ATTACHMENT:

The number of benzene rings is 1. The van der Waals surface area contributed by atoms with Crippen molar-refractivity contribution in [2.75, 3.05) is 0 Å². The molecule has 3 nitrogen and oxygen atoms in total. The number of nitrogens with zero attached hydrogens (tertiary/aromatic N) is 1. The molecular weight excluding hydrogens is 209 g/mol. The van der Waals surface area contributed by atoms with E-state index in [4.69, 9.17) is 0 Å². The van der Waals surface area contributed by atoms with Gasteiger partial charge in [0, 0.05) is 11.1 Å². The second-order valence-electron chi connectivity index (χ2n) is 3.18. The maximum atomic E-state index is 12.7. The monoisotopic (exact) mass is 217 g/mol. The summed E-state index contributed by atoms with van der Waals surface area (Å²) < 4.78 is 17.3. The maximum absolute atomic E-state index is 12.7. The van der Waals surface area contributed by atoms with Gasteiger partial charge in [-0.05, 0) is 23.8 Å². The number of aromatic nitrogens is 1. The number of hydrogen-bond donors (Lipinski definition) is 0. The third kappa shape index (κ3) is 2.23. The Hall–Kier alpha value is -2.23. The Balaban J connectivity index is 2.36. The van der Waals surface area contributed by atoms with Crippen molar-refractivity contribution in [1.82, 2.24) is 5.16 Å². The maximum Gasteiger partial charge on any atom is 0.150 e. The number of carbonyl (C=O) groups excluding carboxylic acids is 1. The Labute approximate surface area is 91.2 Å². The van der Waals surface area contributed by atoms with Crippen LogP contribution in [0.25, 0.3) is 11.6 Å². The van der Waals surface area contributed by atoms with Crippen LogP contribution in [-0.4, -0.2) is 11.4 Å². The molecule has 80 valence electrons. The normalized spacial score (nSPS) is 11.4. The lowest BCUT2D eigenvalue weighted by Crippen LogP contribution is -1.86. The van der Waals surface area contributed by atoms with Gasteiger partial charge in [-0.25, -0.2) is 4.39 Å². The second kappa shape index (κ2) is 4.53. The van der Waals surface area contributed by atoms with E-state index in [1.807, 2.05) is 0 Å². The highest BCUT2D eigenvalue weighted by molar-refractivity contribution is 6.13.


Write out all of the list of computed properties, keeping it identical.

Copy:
The number of benzene rings is 1. The van der Waals surface area contributed by atoms with Crippen molar-refractivity contribution in [2.75, 3.05) is 0 Å². The molecule has 3 nitrogen and oxygen atoms in total. The number of nitrogens with zero attached hydrogens (tertiary/aromatic N) is 1. The molecular weight excluding hydrogens is 209 g/mol. The van der Waals surface area contributed by atoms with E-state index in [4.69, 9.17) is 0 Å². The van der Waals surface area contributed by atoms with Gasteiger partial charge in [0, 0.05) is 11.1 Å². The second-order valence-electron chi connectivity index (χ2n) is 3.18. The maximum atomic E-state index is 12.7. The monoisotopic (exact) mass is 217 g/mol. The summed E-state index contributed by atoms with van der Waals surface area (Å²) < 4.78 is 17.3. The maximum absolute atomic E-state index is 12.7. The van der Waals surface area contributed by atoms with Gasteiger partial charge in [-0.05, 0) is 23.8 Å². The number of aromatic nitrogens is 1. The number of hydrogen-bond donors (Lipinski definition) is 0. The third kappa shape index (κ3) is 2.23. The Hall–Kier alpha value is -2.23. The Balaban J connectivity index is 2.36. The van der Waals surface area contributed by atoms with Crippen molar-refractivity contribution in [1.82, 2.24) is 5.16 Å². The maximum Gasteiger partial charge on any atom is 0.150 e. The number of carbonyl (C=O) groups excluding carboxylic acids is 1. The Labute approximate surface area is 91.2 Å². The van der Waals surface area contributed by atoms with Crippen LogP contribution in [0.25, 0.3) is 11.6 Å². The van der Waals surface area contributed by atoms with Crippen LogP contribution in [-0.4, -0.2) is 11.4 Å². The molecule has 80 valence electrons. The normalized spacial score (nSPS) is 11.4. The lowest BCUT2D eigenvalue weighted by Crippen LogP contribution is -1.86. The van der Waals surface area contributed by atoms with Gasteiger partial charge in [-0.25, -0.2) is 4.39 Å². The second kappa shape index (κ2) is 4.53. The van der Waals surface area contributed by atoms with E-state index in [1.807, 2.05) is 0 Å². The highest BCUT2D eigenvalue weighted by molar-refractivity contribution is 6.13.